As a financial institution, our operations rely heavily on the secure processing, storage and transmission of confidential and other information on our computer systems and networks.  Any failure, interruption or breach in security or operational integrity of these systems could result in failures or disruptions in our Internet banking system, treasury management products, check and document imaging, remote deposit capture systems, general ledger, and other systems. The security and integrity of our systems could be threatened by a variety of interruptions or information security breaches, including those caused by computer hacking, cyber attacks, electronic fraudulent activity or attempted theft of financial assets.  We cannot assure any such failures, interruption or security breaches will not occur, or if they do occur, that they will be adequately addressed.  While we have certain protective policies and procedures in place, the nature and sophistication of the threats continue to evolve.  We may be required to expend significant additional resources in the future to modify and enhance our protective measures. Additionally, we face the risk of operational disruption, failure, termination or capacity constraints of any of the third parties that facilitate our business activities, including exchanges, clearing agents, clearing houses or other financial intermediaries.  Such parties could also be the source of an attack on, or breach of, our operational systems.  Any failures, interruptions or security breaches in our information systems could damage our reputation, result in a loss of customer business, result in a violation of privacy or other laws, or expose us to civil litigation, regulatory fines or losses not covered by insurance.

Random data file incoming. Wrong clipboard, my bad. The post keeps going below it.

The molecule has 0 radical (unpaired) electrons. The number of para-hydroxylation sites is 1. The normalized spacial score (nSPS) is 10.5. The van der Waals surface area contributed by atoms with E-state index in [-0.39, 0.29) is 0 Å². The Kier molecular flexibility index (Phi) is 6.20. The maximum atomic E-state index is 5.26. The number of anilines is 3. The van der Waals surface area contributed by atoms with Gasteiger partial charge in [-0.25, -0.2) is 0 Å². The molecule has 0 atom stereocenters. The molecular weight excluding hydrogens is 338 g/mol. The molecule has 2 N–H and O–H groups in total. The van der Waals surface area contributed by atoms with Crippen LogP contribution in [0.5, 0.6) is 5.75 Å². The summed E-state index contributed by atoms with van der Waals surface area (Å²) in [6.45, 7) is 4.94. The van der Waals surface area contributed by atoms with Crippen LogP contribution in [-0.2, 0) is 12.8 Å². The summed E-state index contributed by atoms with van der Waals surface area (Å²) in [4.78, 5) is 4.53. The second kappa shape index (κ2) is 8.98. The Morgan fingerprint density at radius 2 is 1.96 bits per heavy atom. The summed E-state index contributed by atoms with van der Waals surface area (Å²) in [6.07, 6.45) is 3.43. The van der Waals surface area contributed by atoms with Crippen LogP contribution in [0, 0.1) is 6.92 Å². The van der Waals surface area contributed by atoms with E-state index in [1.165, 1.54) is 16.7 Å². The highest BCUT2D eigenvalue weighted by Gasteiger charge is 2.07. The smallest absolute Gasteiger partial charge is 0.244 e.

We are subject to environmental risks associated with owning real estate or collateral.
When a borrower defaults on a loan secured by real property, the Bank may purchase the property in foreclosure or accept a deed to the property surrendered by the borrower. We may also take over the management of commercial properties whose owners have defaulted on loans. We may also own and lease premises where branches and other facilities are located. While we will have lending, foreclosure and facilities guidelines intended to exclude properties with an unreasonable risk of contamination, hazardous substances could exist on some of the properties that the Bank may own, manage or occupy. We face the risk that environmental laws could force us to clean up the properties at the Company's expense. The cost of cleaning up or paying damages and penalties associated with environmental problems could increase our operating expenses. It may cost much more to clean a property than the property is worth. We could also be liable for pollution generated by a borrower's operations if the Bank takes a role in managing those operations after a default. The Bank may also find it difficult or impossible to sell contaminated properties.